Darrell Wallace Jr., right, winner of Saturday’s NASCAR Camping World Truck race, smiles as he listens to Wendell Scott Jr., left, during a news conference at Martinsville Speedway in Martinsville, Va., Sunday, Oct. 27, 2013. (AP Photo/Steve Helber)
by Hank Kurz Jr.
AP Sports Writer
MARTINSVILLE, Va. (AP) — Darrell Wallace Jr. said he would win at Martinsville Speedway, and then he went out and did it.
He simply had no idea how big his victory was in Saturday’s NASCAR truck series race.
“And then the remark and everything starts flowing in after about the history and the record set and Wendell Scott and all of it just came rushing after, and I had no idea,” Wallace said Sunday of the stir his victory caused.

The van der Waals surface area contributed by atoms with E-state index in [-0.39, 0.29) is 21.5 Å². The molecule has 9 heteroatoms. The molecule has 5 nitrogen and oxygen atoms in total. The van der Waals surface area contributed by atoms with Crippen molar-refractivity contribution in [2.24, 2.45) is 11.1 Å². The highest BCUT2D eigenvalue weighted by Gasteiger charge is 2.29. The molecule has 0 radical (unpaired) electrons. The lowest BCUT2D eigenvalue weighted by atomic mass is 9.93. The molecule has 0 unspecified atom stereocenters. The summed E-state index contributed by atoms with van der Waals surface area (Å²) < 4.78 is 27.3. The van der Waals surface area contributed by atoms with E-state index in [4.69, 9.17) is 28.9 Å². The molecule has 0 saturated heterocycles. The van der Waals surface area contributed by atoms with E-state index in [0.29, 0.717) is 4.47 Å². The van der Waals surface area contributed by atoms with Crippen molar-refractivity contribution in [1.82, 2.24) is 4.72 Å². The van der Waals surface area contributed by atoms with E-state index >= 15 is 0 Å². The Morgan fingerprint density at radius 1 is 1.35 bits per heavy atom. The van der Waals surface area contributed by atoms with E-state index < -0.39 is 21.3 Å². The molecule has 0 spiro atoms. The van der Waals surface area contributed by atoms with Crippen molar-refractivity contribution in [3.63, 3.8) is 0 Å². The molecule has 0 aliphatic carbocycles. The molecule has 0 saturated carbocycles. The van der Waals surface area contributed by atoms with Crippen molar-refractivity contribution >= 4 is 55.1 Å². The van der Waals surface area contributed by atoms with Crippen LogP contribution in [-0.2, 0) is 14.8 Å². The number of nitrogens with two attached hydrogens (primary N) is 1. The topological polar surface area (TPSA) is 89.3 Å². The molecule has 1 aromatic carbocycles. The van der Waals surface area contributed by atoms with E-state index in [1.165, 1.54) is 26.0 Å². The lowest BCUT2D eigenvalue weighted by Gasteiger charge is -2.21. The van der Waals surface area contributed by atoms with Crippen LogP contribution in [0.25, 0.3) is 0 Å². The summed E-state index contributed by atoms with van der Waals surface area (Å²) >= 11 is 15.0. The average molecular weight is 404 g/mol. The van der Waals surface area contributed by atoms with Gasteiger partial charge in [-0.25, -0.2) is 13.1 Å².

Darrell Wallace Jr. celebrates winning the NASCAR Camping World Truck Series truck race at Martinsville Speedway in Martinsville, VA., Saturday, Oct. 26, 2013. (AP Photo/Steve Helber)
Wallace became just the second Black driver to win on NASCAR’s national level, and the first in a half-century. Scott won a race in Jacksonville, Fla., in December 1963 in the sport’s premier series.
While the significance may have initially been lost on Wallace, that changed as the driver who also goes by the nickname “Bubba” was asked to appear on numerous morning news programs, give radio interviews and as he saw his twitter feed fill with ‘#history,’ he said.
“It hasn’t hit me yet,” he said. “I think the only time it hit me was when I took the checkered, and then after that it still hasn’t hit me. I guess tomorrow or whatever. It usually takes a couple days for a big win to settle in. … But it’s been great seeing all the outlets that I’m on and doing all this stuff.
“It’s for the better, and it’s trying to change the sport, and I’m all in for that.”
Scott’s victory also was cause for celebration in Scott’s family.